ADM Cloudtech, a dedicated business in the ADM group focused on cloud management services, is the next Estonian company to sign the Estonian Diversity Charter. The Charter is a voluntary agreement that connects companies, NGOs and public sector organisations who believe in respecting human diversity and equal treatment of all people in their respective companies.
By signing the Charter, these companies confirm that they intend to abide by and uphold the principles set forth by the Charter. Estonian biggest news portal sat down with Klemens Arro, board member at ADM Interactive and ADM Cloudtech, to talk more about diversity and equality within Estonian companies, ADM group and ADM Cloudtech.
In your personal opinion, do Estonian companies pay enough attention to diversity within the company? Is diversity considered to be important?
In general, companies do focus on diversity, but those companies that wish to offer top tier services and products on an international market tend to consider a diverse working environment where people are treated equally more important than some companies that are only active on the Estonian market. I also believe that a diverse environment creates great conditions for different opinions and ideas, which in turn promotes innovation. And finally, since the whole world is competing to get highly skilled employees to work for them, then it would be stupid to limit your own possibilities because of someone’s religion, race, gender, political leanings or sexuality. It is all actually rather simple: if you want to be successful and sustainable in the long-term, then you must consider everyone as equal and respect the people around you. Otherwise, any success you have will likely be short-lived or only local.
Recent history has taught as well enough about what happens when a state tells people what a proper citizen is, what kinds of beliefs and values people must have, and which countries companies can and cannot cooperate with. It is unlikely that anyone of us truly misses these times of more equal than equals and more right than the right.
Why is ADM joining this Charter only now? Why did you not do it earlier?
This Charter had somehow passed us by earlier. When we “discovered” the Charter, we thought that it would be a good way to show ADM’s employees, our clients, partners, and the society as a whole that treating people equally is important to us. And we hope that it encourages and inspires others to focus more on this topic as well.
Joining the Charter is actually only the first step for us. We decided from the start that after joining the Charter, we will aim to apply for the “Diverse Workplace label”, which, in addition to everything I mentioned before, will also give us a good opportunity for validating ourselves.
What was the trigger event in your group that made you realise for the first time that diversity is important and that you need to focus more on it? Was it a case of discrimination?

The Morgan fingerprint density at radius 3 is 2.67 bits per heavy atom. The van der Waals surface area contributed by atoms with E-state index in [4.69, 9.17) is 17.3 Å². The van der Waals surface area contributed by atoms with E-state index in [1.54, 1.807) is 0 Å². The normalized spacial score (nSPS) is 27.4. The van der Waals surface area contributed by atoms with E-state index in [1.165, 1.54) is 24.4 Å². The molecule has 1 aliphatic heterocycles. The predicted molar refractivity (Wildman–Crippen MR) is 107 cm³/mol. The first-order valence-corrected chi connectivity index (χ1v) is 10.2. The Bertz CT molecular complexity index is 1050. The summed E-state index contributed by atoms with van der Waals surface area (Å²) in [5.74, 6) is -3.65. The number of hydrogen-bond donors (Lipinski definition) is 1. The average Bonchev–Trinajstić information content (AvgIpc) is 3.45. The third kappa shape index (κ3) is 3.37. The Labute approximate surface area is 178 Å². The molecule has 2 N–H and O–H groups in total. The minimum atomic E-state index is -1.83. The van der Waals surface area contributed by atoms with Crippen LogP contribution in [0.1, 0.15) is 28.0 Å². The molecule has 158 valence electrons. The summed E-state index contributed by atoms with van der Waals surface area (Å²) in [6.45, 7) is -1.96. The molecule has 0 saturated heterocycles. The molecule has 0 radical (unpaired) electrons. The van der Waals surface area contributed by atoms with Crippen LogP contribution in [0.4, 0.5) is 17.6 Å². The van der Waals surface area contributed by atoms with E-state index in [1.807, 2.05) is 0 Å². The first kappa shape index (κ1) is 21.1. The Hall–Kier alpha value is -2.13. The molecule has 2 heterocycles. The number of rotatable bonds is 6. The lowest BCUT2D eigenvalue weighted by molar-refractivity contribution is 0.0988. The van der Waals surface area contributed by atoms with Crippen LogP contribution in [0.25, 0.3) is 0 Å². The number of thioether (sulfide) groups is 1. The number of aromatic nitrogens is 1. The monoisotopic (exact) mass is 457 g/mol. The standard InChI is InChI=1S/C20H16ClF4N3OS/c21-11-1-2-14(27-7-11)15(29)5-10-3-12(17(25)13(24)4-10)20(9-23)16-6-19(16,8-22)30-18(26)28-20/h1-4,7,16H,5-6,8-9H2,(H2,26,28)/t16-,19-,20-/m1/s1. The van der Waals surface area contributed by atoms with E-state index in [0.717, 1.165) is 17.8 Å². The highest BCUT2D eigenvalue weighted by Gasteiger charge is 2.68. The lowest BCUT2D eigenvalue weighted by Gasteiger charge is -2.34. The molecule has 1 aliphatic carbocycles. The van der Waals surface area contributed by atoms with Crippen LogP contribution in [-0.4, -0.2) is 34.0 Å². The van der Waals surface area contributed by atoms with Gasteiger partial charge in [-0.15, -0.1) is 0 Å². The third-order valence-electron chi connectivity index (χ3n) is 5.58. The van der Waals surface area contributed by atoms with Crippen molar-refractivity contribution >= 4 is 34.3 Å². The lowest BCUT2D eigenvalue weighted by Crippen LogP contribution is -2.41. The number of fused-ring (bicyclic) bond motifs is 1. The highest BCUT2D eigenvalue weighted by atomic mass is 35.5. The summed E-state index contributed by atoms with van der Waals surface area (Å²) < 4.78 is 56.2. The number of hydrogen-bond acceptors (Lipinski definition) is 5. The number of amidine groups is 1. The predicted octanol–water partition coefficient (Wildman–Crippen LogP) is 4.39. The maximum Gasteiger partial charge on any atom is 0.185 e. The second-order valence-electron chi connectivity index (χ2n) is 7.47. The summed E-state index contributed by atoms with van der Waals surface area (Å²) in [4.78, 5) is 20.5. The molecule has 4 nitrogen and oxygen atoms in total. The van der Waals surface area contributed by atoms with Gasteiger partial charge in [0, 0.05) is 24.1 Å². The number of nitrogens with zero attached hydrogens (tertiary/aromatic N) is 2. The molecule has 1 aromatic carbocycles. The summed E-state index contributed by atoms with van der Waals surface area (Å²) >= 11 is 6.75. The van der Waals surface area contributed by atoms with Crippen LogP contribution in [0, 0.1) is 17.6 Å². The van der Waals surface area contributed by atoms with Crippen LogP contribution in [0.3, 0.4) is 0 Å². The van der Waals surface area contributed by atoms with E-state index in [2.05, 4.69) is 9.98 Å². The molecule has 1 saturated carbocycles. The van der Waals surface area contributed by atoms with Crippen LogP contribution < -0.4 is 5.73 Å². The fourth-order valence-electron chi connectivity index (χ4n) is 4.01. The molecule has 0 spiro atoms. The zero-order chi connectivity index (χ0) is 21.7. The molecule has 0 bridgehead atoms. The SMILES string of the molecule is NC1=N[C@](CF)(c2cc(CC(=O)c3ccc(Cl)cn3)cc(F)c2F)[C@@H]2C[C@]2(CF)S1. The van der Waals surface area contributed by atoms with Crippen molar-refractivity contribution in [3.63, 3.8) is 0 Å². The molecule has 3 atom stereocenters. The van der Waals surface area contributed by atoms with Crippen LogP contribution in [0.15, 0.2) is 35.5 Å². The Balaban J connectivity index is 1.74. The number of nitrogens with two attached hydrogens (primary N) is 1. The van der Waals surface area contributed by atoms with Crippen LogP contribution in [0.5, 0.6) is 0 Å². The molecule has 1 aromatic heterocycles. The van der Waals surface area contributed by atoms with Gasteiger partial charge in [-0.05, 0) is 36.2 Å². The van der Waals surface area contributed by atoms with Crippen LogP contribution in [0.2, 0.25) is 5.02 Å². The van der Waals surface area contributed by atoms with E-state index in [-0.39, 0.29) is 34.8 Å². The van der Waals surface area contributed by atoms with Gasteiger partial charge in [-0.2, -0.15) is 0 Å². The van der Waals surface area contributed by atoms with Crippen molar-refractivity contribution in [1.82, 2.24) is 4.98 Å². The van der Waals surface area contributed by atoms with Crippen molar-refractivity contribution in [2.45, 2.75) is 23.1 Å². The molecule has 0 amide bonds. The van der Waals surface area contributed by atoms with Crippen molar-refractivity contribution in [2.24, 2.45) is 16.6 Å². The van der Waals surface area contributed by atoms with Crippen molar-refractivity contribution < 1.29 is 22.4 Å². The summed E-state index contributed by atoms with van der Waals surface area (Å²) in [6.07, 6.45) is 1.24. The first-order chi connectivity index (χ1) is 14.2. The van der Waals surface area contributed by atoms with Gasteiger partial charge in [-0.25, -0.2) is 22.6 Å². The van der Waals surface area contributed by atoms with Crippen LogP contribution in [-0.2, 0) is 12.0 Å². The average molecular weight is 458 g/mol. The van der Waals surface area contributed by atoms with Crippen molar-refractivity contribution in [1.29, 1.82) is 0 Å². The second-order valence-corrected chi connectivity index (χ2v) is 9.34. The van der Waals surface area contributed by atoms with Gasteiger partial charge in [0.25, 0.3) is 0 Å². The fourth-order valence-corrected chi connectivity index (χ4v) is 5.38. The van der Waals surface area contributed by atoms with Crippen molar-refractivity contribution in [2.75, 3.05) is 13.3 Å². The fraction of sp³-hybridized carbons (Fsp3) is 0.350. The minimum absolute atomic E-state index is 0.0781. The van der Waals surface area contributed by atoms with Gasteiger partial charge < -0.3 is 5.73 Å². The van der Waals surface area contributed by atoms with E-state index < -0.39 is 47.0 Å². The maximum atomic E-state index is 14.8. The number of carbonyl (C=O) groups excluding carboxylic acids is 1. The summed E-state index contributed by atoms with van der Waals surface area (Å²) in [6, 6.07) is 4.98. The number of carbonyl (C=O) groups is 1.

Luckily, we have not had any such cases. Since diversity and equal treatment have always been self-evident and obvious values to us, then we just never brought any separate attention to it.
But when we got acquainted with the Diversity Charter, we realised that it is a good checklist to use to systematically analyse ourselves better and to ensure that there would be no discrimination in the future either. In other words, we aim to prevent not deal with consequences. Additionally, this is a great chance to show both to our employees as well as external viewers that we treat all people equally.
You are signing the Charter only now. What will this Charter change for you? What are you expecting to get out of it?
Although yes, we are only signing the Charter now, then we have followed the principles laid out in the Charter since the dawn of ADM. It is very important to us to ensure that ADM’s employees can rely on us supporting and favouring a diverse team where everyone has equal opportunities. We have followed this principle, which for us has always been a logical thing to do, since we founded ADM in the last century, and we have based our personnel politics and company culture around this principle and, at least so far, we have been successful in implementing it.
On the other hand, we also wish to showcase more widely that for society as a whole, diversity is an important pillar that also supports many other values and that only by ensuring diversity are we able to work together successfully.
Positive diversity is definitely important to people, but how does supporting and promoting diversity affect an organisation? Does it also bring any economic gain?
All companies in the world consist of people – experts in their field who together form an organisation or, in a sense, a small community. How well or badly this community works depends mainly on its members and a little bit on how the community is being run. A company where the workplace environment is bad is not able to offer great services or working solutions because its employees are not working together as efficiently as they should or could. Sooner or later – and by the way, in general it is sooner – this will also affect the companies economic results. And not in a positive way.